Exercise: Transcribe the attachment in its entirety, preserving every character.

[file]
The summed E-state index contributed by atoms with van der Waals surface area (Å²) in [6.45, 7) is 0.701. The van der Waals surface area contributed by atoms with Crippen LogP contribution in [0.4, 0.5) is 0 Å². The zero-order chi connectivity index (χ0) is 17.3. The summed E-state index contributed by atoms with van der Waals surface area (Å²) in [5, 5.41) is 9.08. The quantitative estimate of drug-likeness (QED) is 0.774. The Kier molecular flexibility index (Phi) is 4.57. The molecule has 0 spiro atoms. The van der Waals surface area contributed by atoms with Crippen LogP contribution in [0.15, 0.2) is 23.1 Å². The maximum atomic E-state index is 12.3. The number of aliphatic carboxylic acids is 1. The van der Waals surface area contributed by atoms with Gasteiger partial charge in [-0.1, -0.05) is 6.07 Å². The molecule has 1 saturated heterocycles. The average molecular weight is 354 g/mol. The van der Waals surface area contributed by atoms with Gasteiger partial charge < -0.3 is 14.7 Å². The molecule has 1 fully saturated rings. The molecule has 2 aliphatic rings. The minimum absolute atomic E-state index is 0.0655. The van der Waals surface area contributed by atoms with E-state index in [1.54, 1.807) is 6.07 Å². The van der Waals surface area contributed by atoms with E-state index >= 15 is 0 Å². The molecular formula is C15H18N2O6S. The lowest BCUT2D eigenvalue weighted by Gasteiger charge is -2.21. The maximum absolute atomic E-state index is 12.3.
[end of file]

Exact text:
The summed E-state index contributed by atoms with van der Waals surface area (Å²) in [6.45, 7) is 0.701. The van der Waals surface area contributed by atoms with Crippen LogP contribution in [0.4, 0.5) is 0 Å². The zero-order chi connectivity index (χ0) is 17.3. The summed E-state index contributed by atoms with van der Waals surface area (Å²) in [5, 5.41) is 9.08. The quantitative estimate of drug-likeness (QED) is 0.774. The Kier molecular flexibility index (Phi) is 4.57. The molecule has 0 spiro atoms. The van der Waals surface area contributed by atoms with Crippen LogP contribution in [0.15, 0.2) is 23.1 Å². The maximum atomic E-state index is 12.3. The number of aliphatic carboxylic acids is 1. The van der Waals surface area contributed by atoms with Gasteiger partial charge in [-0.1, -0.05) is 6.07 Å². The molecule has 1 saturated heterocycles. The average molecular weight is 354 g/mol. The van der Waals surface area contributed by atoms with Gasteiger partial charge < -0.3 is 14.7 Å². The molecule has 1 fully saturated rings. The molecule has 2 aliphatic rings. The minimum absolute atomic E-state index is 0.0655. The van der Waals surface area contributed by atoms with E-state index in [1.54, 1.807) is 6.07 Å². The van der Waals surface area contributed by atoms with E-state index >= 15 is 0 Å². The molecular formula is C15H18N2O6S. The lowest BCUT2D eigenvalue weighted by Gasteiger charge is -2.21. The maximum absolute atomic E-state index is 12.3.